– Japanese hit and clubbed POWs
– POWs were required to hit each other in the face
– any excuse was used to beat POWs
– POWs forced to kneel on sharp pieces of wood
– hung POWs from iron bars
– guards used jiu-jitsu on the POWs
– strenuous exercise also used as a punishment
– called out of barracks at night and beaten for no real reason
– stood at attention, for hours, in winter weather for no reason
– POWs were thrown into guardhouse without bedding and had rations reduced
– Work:
– POWs worked in detachments at multiple steel mills
– shoveled coal into furnaces without proper protection
– fumes made them sick and they frequently vomited
– day off:
– no real day off
– POWs expected to clean campgrounds on their day off
– Medical Treatment:
– Japanese raided Red Cross packages
– medical supplies not issued to POWs
– medicines used by Japanese
– sick slept with soiled blankets
– sick POWs forced to do hard labor which resulted in men dying
Note: 9 guards from this camp were executed after the war for war crimes
Tokyo 16-B (Kanose)
– 16 April 1944 – 100 POWs transferred to camp
– also known as Kanose
– POWs worked in a carbide mill located in a mine shaft
– owned by Showa Denko Company
– worked in dangerous conditions – poor lighting and supervision
– no safety devices
– Collective Punishment:
– Camp Commandant treated POWs decently but did not stop subordinates from mistreating them
– all the POWs were punished when one broke a camp rule
– POWs were beaten while standing at attention
– July 1945 – POWs failed to fall-out for an air raid
– all the POWs lined up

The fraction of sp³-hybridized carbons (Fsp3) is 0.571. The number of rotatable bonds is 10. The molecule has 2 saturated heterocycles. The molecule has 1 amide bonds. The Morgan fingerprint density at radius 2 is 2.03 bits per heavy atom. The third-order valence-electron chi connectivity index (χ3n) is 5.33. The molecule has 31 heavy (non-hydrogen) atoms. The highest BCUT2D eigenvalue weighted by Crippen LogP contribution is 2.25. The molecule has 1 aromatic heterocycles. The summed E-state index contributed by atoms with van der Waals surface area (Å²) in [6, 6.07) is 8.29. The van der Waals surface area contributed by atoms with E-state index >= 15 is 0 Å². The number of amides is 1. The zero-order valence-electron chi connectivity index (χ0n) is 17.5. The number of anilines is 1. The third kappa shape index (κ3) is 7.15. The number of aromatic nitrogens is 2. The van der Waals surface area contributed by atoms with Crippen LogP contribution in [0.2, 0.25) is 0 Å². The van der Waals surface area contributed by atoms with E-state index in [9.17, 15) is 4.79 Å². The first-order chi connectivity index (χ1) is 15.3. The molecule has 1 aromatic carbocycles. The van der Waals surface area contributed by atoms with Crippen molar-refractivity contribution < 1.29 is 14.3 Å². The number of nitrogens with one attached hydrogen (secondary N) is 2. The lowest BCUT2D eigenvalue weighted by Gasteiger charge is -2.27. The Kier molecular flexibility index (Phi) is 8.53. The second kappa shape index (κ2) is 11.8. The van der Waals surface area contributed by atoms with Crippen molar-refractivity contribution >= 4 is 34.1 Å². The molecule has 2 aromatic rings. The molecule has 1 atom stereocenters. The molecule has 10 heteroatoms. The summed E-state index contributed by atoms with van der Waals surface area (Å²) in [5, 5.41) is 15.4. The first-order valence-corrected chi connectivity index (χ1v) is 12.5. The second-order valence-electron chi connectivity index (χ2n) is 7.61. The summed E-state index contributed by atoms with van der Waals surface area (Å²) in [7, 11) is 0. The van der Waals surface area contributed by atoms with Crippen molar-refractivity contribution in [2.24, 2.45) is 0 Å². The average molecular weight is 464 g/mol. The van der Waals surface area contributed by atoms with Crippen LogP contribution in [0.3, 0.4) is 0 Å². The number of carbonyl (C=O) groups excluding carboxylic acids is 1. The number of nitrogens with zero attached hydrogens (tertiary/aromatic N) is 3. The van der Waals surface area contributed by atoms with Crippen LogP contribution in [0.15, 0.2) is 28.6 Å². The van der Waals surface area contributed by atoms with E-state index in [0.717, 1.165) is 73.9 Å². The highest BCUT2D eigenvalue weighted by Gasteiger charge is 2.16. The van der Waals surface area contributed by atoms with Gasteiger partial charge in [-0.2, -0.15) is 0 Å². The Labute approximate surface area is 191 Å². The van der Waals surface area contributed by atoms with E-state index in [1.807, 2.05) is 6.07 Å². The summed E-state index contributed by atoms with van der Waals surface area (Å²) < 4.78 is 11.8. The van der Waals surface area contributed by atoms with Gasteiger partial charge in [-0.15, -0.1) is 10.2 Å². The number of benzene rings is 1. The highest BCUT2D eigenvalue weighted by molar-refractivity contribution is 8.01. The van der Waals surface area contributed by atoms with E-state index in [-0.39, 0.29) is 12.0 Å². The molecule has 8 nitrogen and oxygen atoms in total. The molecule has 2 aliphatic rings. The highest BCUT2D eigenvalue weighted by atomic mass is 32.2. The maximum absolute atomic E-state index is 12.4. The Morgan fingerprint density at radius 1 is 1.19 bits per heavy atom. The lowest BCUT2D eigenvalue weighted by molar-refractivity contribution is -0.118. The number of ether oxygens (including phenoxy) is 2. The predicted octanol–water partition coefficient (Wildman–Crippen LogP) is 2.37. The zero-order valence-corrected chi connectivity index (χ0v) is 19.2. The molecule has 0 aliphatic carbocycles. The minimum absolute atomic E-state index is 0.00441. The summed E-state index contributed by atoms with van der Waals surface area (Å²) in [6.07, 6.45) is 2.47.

– beaten and knocked to the ground
– after they were on the ground, they were kicked
– Red Cross packages were withheld from POWs
– Japanese took what they wanted from packages
– also took clothing, blankets, and shoes meant for POW use
– POWs issued Red Cross boxes for Red Cross visit but were told not to touch anything in them
– after the visit, the boxes were confiscated
– Medical Treatment:
– sick POWs were not forced to work
– September 1945
– returned to the Philippine Islands
U.S.S. Gosper
– Sailed: Manila – 24 September 1945
– Arrived: Seattle, Washington – 12 October 1945
– sent to Madigan General Hospital – Ft. Lewis, Washington
Military Career:
– transferred to U.S. Army Air Corps
– rank: Sergeant
– 2 daughters – known
Occupation: welder
Note: 5 May 1950 – Fields met with General Jonathan Wainwright in Kentucky at the Kentucky Colonel’s Dinner
Residence: Jefferson-town, Kentucky
Occupation: welder
Note: Fields commented on eating rice. “Since the end of the war, I can’t look at the stuff.”
– 13 December 2005 – Louisville, Kentucky